Generally, the coefficients αi are used to assign a weight to each source of information. αi tends be higher for those scores function Fi(*, Si) that frequently provide a consistently correct decoding of the consistent message. For example, in noisy situations handwriting can be a more reliable source of information than speech and therefore αi corresponding to the score function for handwriting recognition should be given a higher weight than if it the speech sample was produced in quiet conditions. However, in the same noisy condition if the handwriting sample was produced by a writer whose hands shake (from, for example, a disease) then even in the noisy situation, the speech sample might now be more relevant than the handwriting sample and αi would be modified accordingly.
Similar considerations appear if a lipreading sample is entered into the system 200. Light conditions (dark v. bright) could affect the value of αi that corresponds to lipreading source of information.
Referring in detail to FIG. 5, Block 530 provides a warping of the multiple messages. Input data from blocks 220a, 220b, 220c is aligned against each other in accordance with their time production, as well as other general characteristics. Specifically, the multiple inputs forming the consistent message are initially converted into feature vectors Si. The warping is done based on alignment of the feature vector sequence with the text of the message. A procedure called Viterbi alignment can be used, for example. Among other places, this algorithm is discussed in F. Jelinek, "The Development of an Experimental Discrete Dictation Recognizer", Proc. IEEE, Vol. 73, No. 11, pp. 1616-1624, November 1985. Once the alignment between the text and the evidence corresponding to each source of information is produced, the overall alignment between all evidence can be deduced.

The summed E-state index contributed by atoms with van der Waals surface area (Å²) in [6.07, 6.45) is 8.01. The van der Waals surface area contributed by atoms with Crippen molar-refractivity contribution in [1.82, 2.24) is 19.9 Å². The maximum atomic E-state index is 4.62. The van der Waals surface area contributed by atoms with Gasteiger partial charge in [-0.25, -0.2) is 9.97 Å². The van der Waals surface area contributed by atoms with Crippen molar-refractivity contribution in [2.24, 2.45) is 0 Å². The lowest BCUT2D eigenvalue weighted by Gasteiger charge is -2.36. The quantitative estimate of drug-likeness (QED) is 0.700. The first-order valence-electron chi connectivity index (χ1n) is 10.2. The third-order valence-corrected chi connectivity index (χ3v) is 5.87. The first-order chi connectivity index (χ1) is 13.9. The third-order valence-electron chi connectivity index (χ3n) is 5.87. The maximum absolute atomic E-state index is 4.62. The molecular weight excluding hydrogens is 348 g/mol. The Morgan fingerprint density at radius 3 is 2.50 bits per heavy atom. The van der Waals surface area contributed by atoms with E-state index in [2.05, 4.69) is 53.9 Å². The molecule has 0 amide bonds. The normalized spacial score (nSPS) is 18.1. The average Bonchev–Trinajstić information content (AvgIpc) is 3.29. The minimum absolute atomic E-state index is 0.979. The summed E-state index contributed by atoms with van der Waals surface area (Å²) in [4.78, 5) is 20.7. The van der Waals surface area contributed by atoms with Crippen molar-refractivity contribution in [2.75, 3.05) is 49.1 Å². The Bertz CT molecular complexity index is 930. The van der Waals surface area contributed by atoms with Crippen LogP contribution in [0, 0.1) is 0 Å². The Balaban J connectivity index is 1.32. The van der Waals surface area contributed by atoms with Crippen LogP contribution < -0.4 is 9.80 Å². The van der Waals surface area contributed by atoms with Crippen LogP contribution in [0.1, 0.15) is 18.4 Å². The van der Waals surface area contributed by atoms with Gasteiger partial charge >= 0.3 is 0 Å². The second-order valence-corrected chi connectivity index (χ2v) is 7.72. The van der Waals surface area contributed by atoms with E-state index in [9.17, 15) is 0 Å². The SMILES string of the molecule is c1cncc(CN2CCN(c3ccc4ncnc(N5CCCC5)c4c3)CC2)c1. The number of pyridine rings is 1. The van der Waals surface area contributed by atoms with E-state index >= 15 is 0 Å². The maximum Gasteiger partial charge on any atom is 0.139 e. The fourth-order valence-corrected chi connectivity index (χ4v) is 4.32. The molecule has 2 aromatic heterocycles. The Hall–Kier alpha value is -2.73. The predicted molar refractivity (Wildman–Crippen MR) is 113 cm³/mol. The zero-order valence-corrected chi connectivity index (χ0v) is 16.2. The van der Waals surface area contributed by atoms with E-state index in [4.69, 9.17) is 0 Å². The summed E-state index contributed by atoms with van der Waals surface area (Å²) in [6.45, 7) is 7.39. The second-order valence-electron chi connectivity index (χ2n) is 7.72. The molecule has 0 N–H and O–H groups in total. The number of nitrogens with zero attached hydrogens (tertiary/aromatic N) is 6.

An example of the warping procedure is shown in FIGS. 4a-c. For illustrative purposes only two sources of information are used: a spoken message and a written message. S1 represents the feature vector generated from the spoken source information and S2 represents the feature vector generated from the written source information. Both feature vectors are broken into units from 1 to σ. Next, both feature vectors are aligned with respect to each other, thus creating a direct correlation between the units in the set of speech source information and the set of written source information.
Next, procedure 500 reorders the vectors Si based on the results of warping step 530, as shown in block 535. The sources of information (speech, handwriting, etc.) are ordered by some predefined criteria. For example, the information can be ordered based on the quality of a given source or by the level of its eventual contribution to the overall decoding. The information can also be ordered randomly.
As mentioned earlier, each αi should vary in accordance with the degree of confidence that can be placed in the associated source of information and corresponding recognition process. This implies that they should reflect the effects of ambient noises, user-dependent characteristics such as age and sex, and recording equipment quality. Assuming, as in all statistical approaches, that the experimental conditions observed during training will also be encountered during decoding, such effects can be captured while enrolling each user.